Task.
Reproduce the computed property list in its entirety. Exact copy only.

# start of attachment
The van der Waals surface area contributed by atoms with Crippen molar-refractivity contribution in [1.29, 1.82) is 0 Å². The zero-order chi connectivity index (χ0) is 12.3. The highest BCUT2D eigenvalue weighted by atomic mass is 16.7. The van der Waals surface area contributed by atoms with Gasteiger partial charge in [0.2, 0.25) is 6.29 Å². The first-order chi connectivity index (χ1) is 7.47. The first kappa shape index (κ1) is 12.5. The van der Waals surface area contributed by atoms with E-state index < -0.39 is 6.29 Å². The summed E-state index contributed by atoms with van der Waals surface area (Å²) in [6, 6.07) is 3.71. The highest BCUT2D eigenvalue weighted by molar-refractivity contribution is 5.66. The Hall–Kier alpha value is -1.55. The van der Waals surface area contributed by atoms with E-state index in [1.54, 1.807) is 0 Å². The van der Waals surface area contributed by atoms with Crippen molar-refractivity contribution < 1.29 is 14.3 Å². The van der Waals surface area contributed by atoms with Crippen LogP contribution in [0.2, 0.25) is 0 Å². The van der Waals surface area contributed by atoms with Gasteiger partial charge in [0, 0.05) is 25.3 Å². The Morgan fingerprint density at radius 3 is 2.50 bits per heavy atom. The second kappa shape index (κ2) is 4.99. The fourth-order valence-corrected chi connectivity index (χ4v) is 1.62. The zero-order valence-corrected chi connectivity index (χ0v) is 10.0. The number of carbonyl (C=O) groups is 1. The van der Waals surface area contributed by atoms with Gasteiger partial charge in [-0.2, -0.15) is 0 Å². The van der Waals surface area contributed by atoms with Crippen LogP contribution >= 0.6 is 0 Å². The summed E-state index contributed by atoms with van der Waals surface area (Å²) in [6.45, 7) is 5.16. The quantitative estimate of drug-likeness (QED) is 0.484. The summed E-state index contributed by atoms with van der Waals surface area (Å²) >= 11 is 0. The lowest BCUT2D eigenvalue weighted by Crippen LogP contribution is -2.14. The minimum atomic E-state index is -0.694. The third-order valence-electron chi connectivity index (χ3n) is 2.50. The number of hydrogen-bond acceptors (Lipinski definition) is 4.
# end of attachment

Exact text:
The van der Waals surface area contributed by atoms with Crippen molar-refractivity contribution in [1.29, 1.82) is 0 Å². The zero-order chi connectivity index (χ0) is 12.3. The highest BCUT2D eigenvalue weighted by atomic mass is 16.7. The van der Waals surface area contributed by atoms with Gasteiger partial charge in [0.2, 0.25) is 6.29 Å². The first-order chi connectivity index (χ1) is 7.47. The first kappa shape index (κ1) is 12.5. The van der Waals surface area contributed by atoms with E-state index < -0.39 is 6.29 Å². The summed E-state index contributed by atoms with van der Waals surface area (Å²) in [6, 6.07) is 3.71. The highest BCUT2D eigenvalue weighted by molar-refractivity contribution is 5.66. The Hall–Kier alpha value is -1.55. The van der Waals surface area contributed by atoms with E-state index in [1.54, 1.807) is 0 Å². The van der Waals surface area contributed by atoms with Crippen molar-refractivity contribution < 1.29 is 14.3 Å². The van der Waals surface area contributed by atoms with Crippen LogP contribution in [0.2, 0.25) is 0 Å². The van der Waals surface area contributed by atoms with Gasteiger partial charge in [0, 0.05) is 25.3 Å². The Morgan fingerprint density at radius 3 is 2.50 bits per heavy atom. The second kappa shape index (κ2) is 4.99. The fourth-order valence-corrected chi connectivity index (χ4v) is 1.62. The zero-order valence-corrected chi connectivity index (χ0v) is 10.0. The number of carbonyl (C=O) groups is 1. The van der Waals surface area contributed by atoms with Gasteiger partial charge in [-0.2, -0.15) is 0 Å². The van der Waals surface area contributed by atoms with Crippen LogP contribution >= 0.6 is 0 Å². The summed E-state index contributed by atoms with van der Waals surface area (Å²) in [6.45, 7) is 5.16. The quantitative estimate of drug-likeness (QED) is 0.484. The summed E-state index contributed by atoms with van der Waals surface area (Å²) >= 11 is 0. The lowest BCUT2D eigenvalue weighted by Crippen LogP contribution is -2.14. The minimum atomic E-state index is -0.694. The third-order valence-electron chi connectivity index (χ3n) is 2.50. The number of hydrogen-bond acceptors (Lipinski definition) is 4.